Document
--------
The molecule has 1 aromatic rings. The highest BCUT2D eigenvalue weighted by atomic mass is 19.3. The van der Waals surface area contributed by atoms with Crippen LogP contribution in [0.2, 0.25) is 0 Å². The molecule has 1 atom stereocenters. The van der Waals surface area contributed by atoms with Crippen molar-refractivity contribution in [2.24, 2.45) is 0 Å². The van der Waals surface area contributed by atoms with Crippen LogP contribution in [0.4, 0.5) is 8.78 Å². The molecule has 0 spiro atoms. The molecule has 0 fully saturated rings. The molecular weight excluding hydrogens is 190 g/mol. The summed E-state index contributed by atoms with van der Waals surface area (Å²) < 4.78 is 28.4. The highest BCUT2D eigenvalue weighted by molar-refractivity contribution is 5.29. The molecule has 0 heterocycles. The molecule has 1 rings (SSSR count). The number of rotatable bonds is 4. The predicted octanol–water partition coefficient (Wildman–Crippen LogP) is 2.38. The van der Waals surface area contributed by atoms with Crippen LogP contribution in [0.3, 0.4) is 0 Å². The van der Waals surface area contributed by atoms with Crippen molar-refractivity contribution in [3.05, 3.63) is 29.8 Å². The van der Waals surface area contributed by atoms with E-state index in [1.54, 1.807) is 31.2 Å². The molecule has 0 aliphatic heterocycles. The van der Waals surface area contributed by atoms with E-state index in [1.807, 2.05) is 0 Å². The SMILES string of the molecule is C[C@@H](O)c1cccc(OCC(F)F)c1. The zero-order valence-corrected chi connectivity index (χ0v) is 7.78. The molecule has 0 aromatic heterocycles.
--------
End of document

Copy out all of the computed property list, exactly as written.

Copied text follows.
The molecule has 1 aromatic rings. The highest BCUT2D eigenvalue weighted by atomic mass is 19.3. The van der Waals surface area contributed by atoms with Crippen LogP contribution in [0.2, 0.25) is 0 Å². The molecule has 1 atom stereocenters. The van der Waals surface area contributed by atoms with Crippen molar-refractivity contribution in [2.24, 2.45) is 0 Å². The van der Waals surface area contributed by atoms with Crippen LogP contribution in [0.4, 0.5) is 8.78 Å². The molecule has 0 spiro atoms. The molecule has 0 fully saturated rings. The molecular weight excluding hydrogens is 190 g/mol. The summed E-state index contributed by atoms with van der Waals surface area (Å²) < 4.78 is 28.4. The highest BCUT2D eigenvalue weighted by molar-refractivity contribution is 5.29. The molecule has 0 heterocycles. The molecule has 1 rings (SSSR count). The number of rotatable bonds is 4. The predicted octanol–water partition coefficient (Wildman–Crippen LogP) is 2.38. The van der Waals surface area contributed by atoms with Crippen LogP contribution in [0.3, 0.4) is 0 Å². The van der Waals surface area contributed by atoms with Crippen molar-refractivity contribution in [3.05, 3.63) is 29.8 Å². The van der Waals surface area contributed by atoms with E-state index in [1.54, 1.807) is 31.2 Å². The molecule has 0 aliphatic heterocycles. The van der Waals surface area contributed by atoms with E-state index in [1.807, 2.05) is 0 Å². The SMILES string of the molecule is C[C@@H](O)c1cccc(OCC(F)F)c1. The zero-order valence-corrected chi connectivity index (χ0v) is 7.78. The molecule has 0 aromatic heterocycles.